Enhancing Community through Open DH Website Design

1. Abstract

Our lightning talk offers solutions to some shortcomings in communication about DH projects and undertakings on university campuses, particularly through the development of institutional DH websites. By an “institutional DH website,” we mean a community website, hosted by a given university or institution, that is explicitly devoted to the advancement, support, and promotion of DH work collectively.[1] A number of previous attempts to establish institutional DH websites have failed,[2] and there is a growing need to understand how we can sustainably create and maintain such sites in a way that meets the diverse needs of DH scholars. To this end, we offer an alternative approach for creating such communal sites that is designed for specific communities. More than merely providing a definition of DH and a set of resources for those interested in the field, institutional DH websites can beneficially act as community hubs for DH practitioners by showcasing live projects and encouraging interdisciplinary collaboration. While there is no one-size-fits-all solution, an open development process can help scholars and DH staff who face long-standing DH challenges around methodological innovation, data reproducibility, reinvention of the wheel, and the balance of technical and humanistic priorities. In particular, we offer a user-focused development process for DH websites, which emphasizes the identification and enhancement of human networks and communities of practice. At the most basic level, user-focused design starts with a needs assessment of the website’s primary audience and is refined through attention to typical user needs and exemplary uses throughout the project’s lifecycle in order to maintain an active user community. This stands in contrast to the design of institutional DH sites as a means of cataloguing the services or offerings at a specific institution. At the structural level, user-focused design for institutional DH sites foregrounds open access and accessibility by thinking about these concerns throughout the design process (rather than as a last-minute add-on).[3]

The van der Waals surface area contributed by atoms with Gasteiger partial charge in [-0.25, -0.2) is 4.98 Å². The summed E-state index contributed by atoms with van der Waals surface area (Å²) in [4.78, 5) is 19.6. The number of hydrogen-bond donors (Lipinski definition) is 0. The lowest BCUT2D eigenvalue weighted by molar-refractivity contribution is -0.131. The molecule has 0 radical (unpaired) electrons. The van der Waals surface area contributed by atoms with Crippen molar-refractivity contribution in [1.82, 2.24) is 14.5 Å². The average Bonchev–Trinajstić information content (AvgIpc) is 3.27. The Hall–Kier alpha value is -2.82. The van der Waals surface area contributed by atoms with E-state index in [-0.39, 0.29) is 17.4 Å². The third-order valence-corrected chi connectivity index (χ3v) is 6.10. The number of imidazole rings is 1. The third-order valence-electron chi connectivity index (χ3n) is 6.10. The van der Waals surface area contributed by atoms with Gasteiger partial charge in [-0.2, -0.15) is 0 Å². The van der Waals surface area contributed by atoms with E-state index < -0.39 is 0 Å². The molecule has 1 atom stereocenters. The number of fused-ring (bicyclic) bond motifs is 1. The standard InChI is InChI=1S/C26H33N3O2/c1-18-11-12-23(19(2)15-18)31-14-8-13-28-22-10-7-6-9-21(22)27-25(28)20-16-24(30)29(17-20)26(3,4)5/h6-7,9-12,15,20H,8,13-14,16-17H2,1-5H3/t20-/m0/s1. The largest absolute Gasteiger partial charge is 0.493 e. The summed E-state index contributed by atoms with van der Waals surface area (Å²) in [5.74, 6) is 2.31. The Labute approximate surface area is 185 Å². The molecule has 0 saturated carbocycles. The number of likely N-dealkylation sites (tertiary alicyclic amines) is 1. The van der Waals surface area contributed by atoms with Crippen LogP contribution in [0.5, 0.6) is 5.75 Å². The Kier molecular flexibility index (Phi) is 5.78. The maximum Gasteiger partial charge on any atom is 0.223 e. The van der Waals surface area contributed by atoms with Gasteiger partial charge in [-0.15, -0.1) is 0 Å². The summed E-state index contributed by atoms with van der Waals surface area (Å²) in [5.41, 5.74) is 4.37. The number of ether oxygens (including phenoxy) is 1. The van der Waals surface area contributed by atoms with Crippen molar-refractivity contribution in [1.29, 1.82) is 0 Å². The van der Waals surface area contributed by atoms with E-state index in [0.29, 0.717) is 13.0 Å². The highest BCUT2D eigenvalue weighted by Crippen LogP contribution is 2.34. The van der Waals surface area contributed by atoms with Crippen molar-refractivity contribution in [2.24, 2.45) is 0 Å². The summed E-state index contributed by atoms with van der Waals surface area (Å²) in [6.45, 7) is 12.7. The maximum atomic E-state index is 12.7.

The two speakers have designed institutional DH websites at the University of Virginia and Bucknell University,[4] each employing a different platform (Drupal and WordPress); nonetheless, both sites promote similar design philosophies. The talk will model how institutions can create similar sites designed for their own communities with an eye toward developing appropriate use cases and sustainability practices.

[1] For instance, see the website for Duke University’s Digital Humanities Initiative (https://digitalhumanities.duke.edu/) or Stanford’s DH website (https://digitalhumanities.stanford.edu/).

[2] See, for instance, the DiRT Directory (https://blogs.shu.edu/digitalhumanities/2018/04/25/dirt-directory/), Project Bamboo (https://www.projectbamboo.org/), and MIT’s Hyperstudio (http://hyperstudio.mit.edu/).

[3] For specific examples of what it means to design websites with open access and accessibility in mind, see principles developed by the Fair Open Access Alliance (https://www.fairopenaccess.org/the-fair-open-access-principles/) and the Web Accessibility Initiative (https://www.w3.org/WAI/fundamentals/accessibility-principles/).

[4] See DH@UVA (https://dh.virginia.edu/) and DH@Bucknell (http://dhbucknell.scholar.bucknell.edu/).

Rennie Mapp (mapp@virginia.edu), U of Virginia, United States of America and Christian Howard-Sukhil (cfh008@bucknell.edu), Bucknell University

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